The Teranex 2D Processor from Blackmagic Design is a single processor model that offers all conversions in 4:2:2 quality in a single channel. The Teranex 3D Processor model features dual processors so it can easily handle dual channel conversions for full resolution 3D processing, as well as 4:4:4 quality. Both models are 1 rack unit in size with built in power supply, and feature 3 Gbps SDI, HDMI and analogue video in and out, with independent 8 channel AES/EBU and 4 channel analogue audio. Blackmagic also offers two models of Mini Converter

designed to ease the transition into 4K workflows. Mini Converter SDI to HDMI 4K is a Quad Link HD-SDI to HDMI 4K converter that also works with new Dual Link 3 Gbps SDI 4K connections. It allows monitoring using the new HDMI 4K devices starting to be released. The other model, Mini Converter SDI Multiplex, features four SDI inputs and four SDI outputs allowing conversion to and from Quad Link HD-SDI and Dual Link 3 Gbps SDI 4K signals. This model can also handle 4:4:4 Single Link/Dual Link conversions.

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Flexible Processing /// By Jin Seo Lee

he Korea Creative Content Agency (KOCCA) in Seoul, Republic of Korea, is an agency dedicated to the promotion of all areas of content. By combining the Korea Broadcasting Institute, the Korea Culture and Content Agency, the Korea Game Industry Agency, the Digital Content Business Group of Korea, and others, we are building a comprehensive support system to nurture the content industry in Korea. We provide facilities to small companies and freelance professionals who may not otherwise have the wherewithal to produce products for electronic distribution. Specifically, KOCCA has studios and numerous HD Editing suites, recently upgraded to 3Gbps capability. In addition, we have recently completed a 3D HD OB truck. We relied on Mr. Woo Seok Kang of Hae In Technology to specify and install the equipment. He has been in business for many years and has done several important installations.

All of our studios and editing rooms use the Ensemble Designs Avenue Signal Integration System. Each Avenue frame is populated with signal processing boards necessary for the particular installation. These include sync pulse generators, reclocking distribution amplifiers, up/down/cross converters, A to D/D to A converters for audio and video, HD/SD frame syncs, and embedders/disembedders. What works so well for us is having a common, generic frame into which we insert the appropriate processing boards. If additional processing is needed in a particular editing suite, we simply insert the module and connect the cables. This makes installations very flexible, and configuring each module is very simple with the well-designed user interface controls. Ensemble Designs made our conversion to 3Gbps HD very easy. We installed an Avenue 9400 sync pulse generator for tri-level sync, then we added Avenue 9110 and 9125 reclocking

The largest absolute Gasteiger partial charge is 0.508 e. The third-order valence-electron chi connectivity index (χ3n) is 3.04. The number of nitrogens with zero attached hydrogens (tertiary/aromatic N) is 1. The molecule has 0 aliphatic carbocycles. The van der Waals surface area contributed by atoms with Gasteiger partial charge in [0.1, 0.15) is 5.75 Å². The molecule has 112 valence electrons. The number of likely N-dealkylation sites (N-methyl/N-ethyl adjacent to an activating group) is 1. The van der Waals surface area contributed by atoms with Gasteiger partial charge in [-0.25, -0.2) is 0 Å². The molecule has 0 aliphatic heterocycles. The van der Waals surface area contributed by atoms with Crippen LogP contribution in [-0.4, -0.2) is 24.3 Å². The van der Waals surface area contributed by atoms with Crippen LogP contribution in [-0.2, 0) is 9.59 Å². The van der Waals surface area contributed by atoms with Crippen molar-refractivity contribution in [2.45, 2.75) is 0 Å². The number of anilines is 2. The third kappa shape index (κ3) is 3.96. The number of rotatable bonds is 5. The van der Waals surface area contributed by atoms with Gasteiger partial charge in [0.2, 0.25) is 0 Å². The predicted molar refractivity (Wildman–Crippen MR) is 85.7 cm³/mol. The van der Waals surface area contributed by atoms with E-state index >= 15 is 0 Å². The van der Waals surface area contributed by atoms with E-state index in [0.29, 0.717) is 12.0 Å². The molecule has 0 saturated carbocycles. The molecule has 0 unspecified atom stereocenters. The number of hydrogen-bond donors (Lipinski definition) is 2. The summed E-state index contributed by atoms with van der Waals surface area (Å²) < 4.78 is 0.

distribution amplifiers, and 9550 video processing frame syncs. In order to adequately handle a variety of audio sources, we added an Avenue 9600 3Gbps embedder, disembedder and data inserter, along with Avenue 6010 and 6020 AES to/from analogue audio converters. From there we were up and running. Our most recent project is an OB van for 3D Movies, 3D Sports and special 3D programs. This van is equipped with a 3ality 3D camera mount system and Sony HDC-1400R cameras. Switching is accomplished with a Sony MVS-7000X switcher. All the signal processing is accomplished with Avenue 3Gbps modules. We chose the Ensemble Designs Avenue system because of its power, flexibility and reliability. Ensemble Designs’ customer service is exceptional and quick to respond to technical questions and service issues. The Avenue Signal Integration System is exactly what we needed for our signal processing needs. ///

Woo Seok Kang of Hae-In Tech, the integrator on the KOCCA project Mr Lee is a Technical Manager for KOCCA in Seoul, South Korea. He has been in broadcasting for 15 years. Contact:


Snell has announced a new series of format converters in its IQ Modular range, and has also launched the IQQSM range of 3Gbps/HD/SD-SDI quad split monitors. The new IQ video format converter modules ////////////////22